There is no “perfect diet” that’s right for everyone. There just isn’t - so deal with it!steemCreated with Sketch.

in #paleo5 years ago (edited)

But I can give you some information that will help you understand some of the different ways of eating that are out there.

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You’re probably all familiar with a bell curve, and human characteristics tend to fit the curve. In terms of food, that means that we all have different biochemistries and different dietary needs.

This is a chart I created to explain the range of diets from Vegetarian or Vegan as examples at one end to Atkins or No Plant as examples near the other. You can see that they all have their place, but some of them are only suited to a very small number of people.

To me, as a nutrition consultant, getting your diet right has (at least) two different aspects to take into account:

• Which are the FOODS that work for me?
• What is the right RATIO or balance of protein, fats and carbs for me?

Here on Steemit, as a paleo-trail curator, I’m looking for posts about ways of eating (and living) that are healing. They might not necessarily be strictly Paleo, but this post will show how they all interact.

WAPF (Weston A Price)

The bottom line for all of this is Real Food, which you’ve probably already noticed me going on about endlessly. My touchstone for whether a food is Real or not is based on the guidelines of Weston A Price, who travelled the world studying ancestral nutrition. You can read my more detailed post about what he found here but the chart below summarises it.

You will notice that as well as protein, fat and carb, there is a special category for what I call the Healing Foods. Generally, people who are chronically ill need to repair their digestive system, and these food help do that.

You will also notice that all types of natural foods are “allowed” though some of them need special preparation. (More about that another time.) But anything manmade, using industrial processes, is not recommended.

Paleo / Primal

You can see that now some foods have been excluded. This is because they were not eaten a lot by our ancestors until the start of agriculture, when people settled in one spot. Many believe that mankind has not yet fully adapted to these new foods. Though metabolic typing theories maintain that some have, which is why some people do fine on grains and legumes.

Unfortunately, our modern diet includes a LOT of grains, which the majority of people are not so well suited to.

The comments about GAPS are because these charts come from a slideshow that I use to teach people about GAPS, and that’s what we’re moving to now.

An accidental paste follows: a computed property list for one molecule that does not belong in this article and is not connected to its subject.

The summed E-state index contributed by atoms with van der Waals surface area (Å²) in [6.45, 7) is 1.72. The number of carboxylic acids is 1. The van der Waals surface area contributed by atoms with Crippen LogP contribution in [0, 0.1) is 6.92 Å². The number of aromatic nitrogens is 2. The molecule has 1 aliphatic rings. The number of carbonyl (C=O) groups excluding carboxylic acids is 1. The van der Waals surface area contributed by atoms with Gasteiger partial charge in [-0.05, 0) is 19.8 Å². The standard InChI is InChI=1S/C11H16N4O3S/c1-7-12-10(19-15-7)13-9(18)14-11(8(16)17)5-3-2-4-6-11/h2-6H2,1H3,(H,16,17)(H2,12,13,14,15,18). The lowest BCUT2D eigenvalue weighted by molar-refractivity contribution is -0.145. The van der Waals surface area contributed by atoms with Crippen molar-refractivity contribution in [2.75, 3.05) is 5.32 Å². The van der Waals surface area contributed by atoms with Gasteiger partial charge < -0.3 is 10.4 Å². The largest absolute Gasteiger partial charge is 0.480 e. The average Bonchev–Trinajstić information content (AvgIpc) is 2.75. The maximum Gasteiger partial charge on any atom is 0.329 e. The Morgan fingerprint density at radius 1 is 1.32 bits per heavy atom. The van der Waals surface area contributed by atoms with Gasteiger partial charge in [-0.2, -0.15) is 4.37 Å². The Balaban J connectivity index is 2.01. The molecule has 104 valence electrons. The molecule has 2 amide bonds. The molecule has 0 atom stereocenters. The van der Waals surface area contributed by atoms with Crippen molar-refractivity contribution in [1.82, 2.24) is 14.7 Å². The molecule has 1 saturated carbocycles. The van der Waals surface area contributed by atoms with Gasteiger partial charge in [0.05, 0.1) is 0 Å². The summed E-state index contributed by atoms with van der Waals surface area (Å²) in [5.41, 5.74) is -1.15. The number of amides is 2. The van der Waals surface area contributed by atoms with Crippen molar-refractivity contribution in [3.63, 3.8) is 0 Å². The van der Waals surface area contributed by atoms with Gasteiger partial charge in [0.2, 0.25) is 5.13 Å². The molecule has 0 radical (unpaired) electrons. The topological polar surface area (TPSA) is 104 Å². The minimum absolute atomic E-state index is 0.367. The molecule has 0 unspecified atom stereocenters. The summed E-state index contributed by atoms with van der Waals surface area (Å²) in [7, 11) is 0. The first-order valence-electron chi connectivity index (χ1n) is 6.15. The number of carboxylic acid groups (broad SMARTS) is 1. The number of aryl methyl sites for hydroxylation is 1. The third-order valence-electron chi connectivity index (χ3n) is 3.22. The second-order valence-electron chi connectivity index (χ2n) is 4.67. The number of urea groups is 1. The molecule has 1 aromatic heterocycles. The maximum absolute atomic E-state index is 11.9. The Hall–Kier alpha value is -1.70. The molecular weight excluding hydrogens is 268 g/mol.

You can read my more detailed post about Paleo foods here.

GAPS (Gut & Psychology Syndrome)

This is a therapeutic diet that aims to heal physical and mental disorders by repairing the digestive system.

You can see that GAPS is similar to Paleo, but with some differences. Read my more detailed post about GAPS here.

AIP (Autoimmune Paleo)

This is a stricter form of Paleo that eliminates some of the common allergens as well. It was devised by Sarah Ballentyne, author of The Paleo Approach.

This more restrictive than most people need, but @sift666 follows this way of eating, so I will write about it, or post recipes, from time to time.

Zero Carb aka No Plant GAPS

The byline of this diet is “Eat Meat, Drink Water” though most of them allow any animal food.

Some people do this as a temporary healing regime, if they can’t tolerate any plant foods. Though I know of people who have done it for years and are still doing well on it.

This WOE (way of eating) is at one extreme of our bell curve.

Going back the other way on the curve

There’s no chart for these, sorry, but if we went in the other direction, we would start with WAPF and gradually decrease animal foods till we got to completely animal free, or vegan. In the intermediate stages, some vegetarians eat eggs or dairy, and some eat fish.

I am personally not a fan of WOE’s devoid of animal foods, as Weston Price found that there were no vegetarian traditional cultures, and that they all valued the animal foods very highly. There are some nutrients that are virtually impossible to get from plant foods, like vitamin B12 and vitamin A (contrary to popular belief, there is none in carrots, only precursors).

But some people do fine on a plant based diet. And there is a place for using them for a temporary cleanse.

Other WOEs

There are of course many other good therapeutic diets, which I haven’t touched upon here. But you now have a template for seeing where your chosen plan fits in.